Mother’s Day: Being a Mother and a Scientist at the Same Time in Peru | Peru

Today, May 9 celebrates Mother’s Day and is a special date to highlight the efforts of mothers to develop professionally in an important sector: science.

According to Concytec figures as of May 7 this year, of 5,998 researchers, Only 1,859 women.

one of them Monica Santa Maria Foster, A biotechnologist, Vicente’s mother, and her 1 year and 8-month-old son.

It wasn’t easy to start her career as a scientist, because – according to her – in the early years of her career, when she was a biology graduate from La Molina National Agricultural University, it was even more complicated to have enough money. So you can keep doing science and fund your experiments.

This was until I traveled to the United States on a PhD scholarship in biotechnology from the University of North Carolina (NCSU).

In America, they already have abundant science, technology and research resources. Resources not only in equipment, infrastructure, reagents, and consumables, but also in logistical flexibility, colleagues and mentors with significant experience in various subjects. This allows you to move quickly and away in everything you do ‘He told the Andina news agency.

When he returned to Peru, the difficulties in the scientific mission were the same again due to limited resources, which generated frustration at first because he could not travel at the same speed and complexity as he was when he was working in the United States.

She adds that not only was limited resources the main problem she faced in developing as a scientist, but also at some point She went through brawny cases.

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“Feeling that they respect you and take you seriously intellectually is something that does not always exist in Peru. But this is slowly changing. Therefore, it is important to visualize academic and intellectual excellence for many Peruvian women. Gender is not a determining factor for excellence in any aspect of human knowledge.” finish.

Time that cannot be deferred and cannot be compensated

The Peruvian scholar has prioritized her professional development, earning her PhD in the United States thanks to a Fulbright scholarship. He then returned to Peru to co-establish his food biotechnology company Until she turned 35 and decided to be a mother.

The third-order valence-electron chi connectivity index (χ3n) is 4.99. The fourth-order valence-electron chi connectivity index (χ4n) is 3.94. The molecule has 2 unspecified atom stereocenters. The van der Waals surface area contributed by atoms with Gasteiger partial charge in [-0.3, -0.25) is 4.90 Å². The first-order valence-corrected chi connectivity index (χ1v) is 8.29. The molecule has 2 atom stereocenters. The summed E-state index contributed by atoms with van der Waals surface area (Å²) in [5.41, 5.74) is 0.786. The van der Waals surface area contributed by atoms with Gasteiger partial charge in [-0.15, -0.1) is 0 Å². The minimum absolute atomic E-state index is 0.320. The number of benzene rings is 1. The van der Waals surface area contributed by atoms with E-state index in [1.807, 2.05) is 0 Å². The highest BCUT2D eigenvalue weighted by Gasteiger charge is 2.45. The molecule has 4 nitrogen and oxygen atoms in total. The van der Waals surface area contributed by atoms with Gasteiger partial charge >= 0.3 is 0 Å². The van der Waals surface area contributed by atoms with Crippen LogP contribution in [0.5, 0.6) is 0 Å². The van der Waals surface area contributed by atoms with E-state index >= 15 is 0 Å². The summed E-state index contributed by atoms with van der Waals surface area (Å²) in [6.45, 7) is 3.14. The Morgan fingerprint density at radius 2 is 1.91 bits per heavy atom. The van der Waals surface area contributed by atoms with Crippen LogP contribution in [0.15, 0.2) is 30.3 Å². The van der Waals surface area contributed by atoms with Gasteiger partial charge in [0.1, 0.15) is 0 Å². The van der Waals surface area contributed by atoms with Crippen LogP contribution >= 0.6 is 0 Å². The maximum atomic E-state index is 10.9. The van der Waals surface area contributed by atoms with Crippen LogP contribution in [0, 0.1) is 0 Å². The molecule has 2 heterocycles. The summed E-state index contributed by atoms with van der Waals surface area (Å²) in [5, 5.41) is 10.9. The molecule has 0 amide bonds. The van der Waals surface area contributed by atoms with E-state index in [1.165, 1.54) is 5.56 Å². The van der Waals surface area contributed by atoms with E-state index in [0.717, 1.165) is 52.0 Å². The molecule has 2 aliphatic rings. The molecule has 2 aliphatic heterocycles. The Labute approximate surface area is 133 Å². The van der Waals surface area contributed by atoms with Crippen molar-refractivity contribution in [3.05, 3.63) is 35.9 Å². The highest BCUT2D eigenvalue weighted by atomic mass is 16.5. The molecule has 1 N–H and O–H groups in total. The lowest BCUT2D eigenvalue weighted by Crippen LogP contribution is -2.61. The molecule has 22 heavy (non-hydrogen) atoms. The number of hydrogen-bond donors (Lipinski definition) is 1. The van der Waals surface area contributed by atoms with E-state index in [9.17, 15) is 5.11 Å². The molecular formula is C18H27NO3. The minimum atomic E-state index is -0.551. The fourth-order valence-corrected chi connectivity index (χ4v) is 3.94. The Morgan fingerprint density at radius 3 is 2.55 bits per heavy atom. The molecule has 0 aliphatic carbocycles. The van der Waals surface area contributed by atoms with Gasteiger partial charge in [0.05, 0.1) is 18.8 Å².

He noted that giving his son time is an indispensable matter of urgency. And you have to make decisions: setting priorities.

“I understand that as they grow, little by little, motherhood becomes more manageable (my nights are less bad!), Which makes it easy to dedicate the best to both tasks.” Researcher says.

“Certainly, as a parent, you cannot devote the same amount of time to work and research, which is often very demanding. This has a cost in scientific production that you can achieve, but it is a commitment to bear.” Continuous.

at the moment, The scientist is leading a project that seeks to discover SARS-CoV-2, the cause of covid-19, in wastewater. Some studies indicate that a wastewater test can detect the virus before the first cases of the disease are reported in the community.

Check with her team from the University of Engineering and Technology (UTEC) and the Ministry of Housing, Construction and Sanitation. The project – which is funded by the Swiss Cooperation Organization – is to be an additional tool in the fight against the epidemic. The wastewater data also take into account asymptomatic cases, which are often not counted, ” Dr Monica Santa Maria, also the Director of Research at UTEC, explains.

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Aileen Morales

"Beer nerd. Food fanatic. Alcohol scholar. Tv practitioner. Writer. Troublemaker. Falls down a lot."

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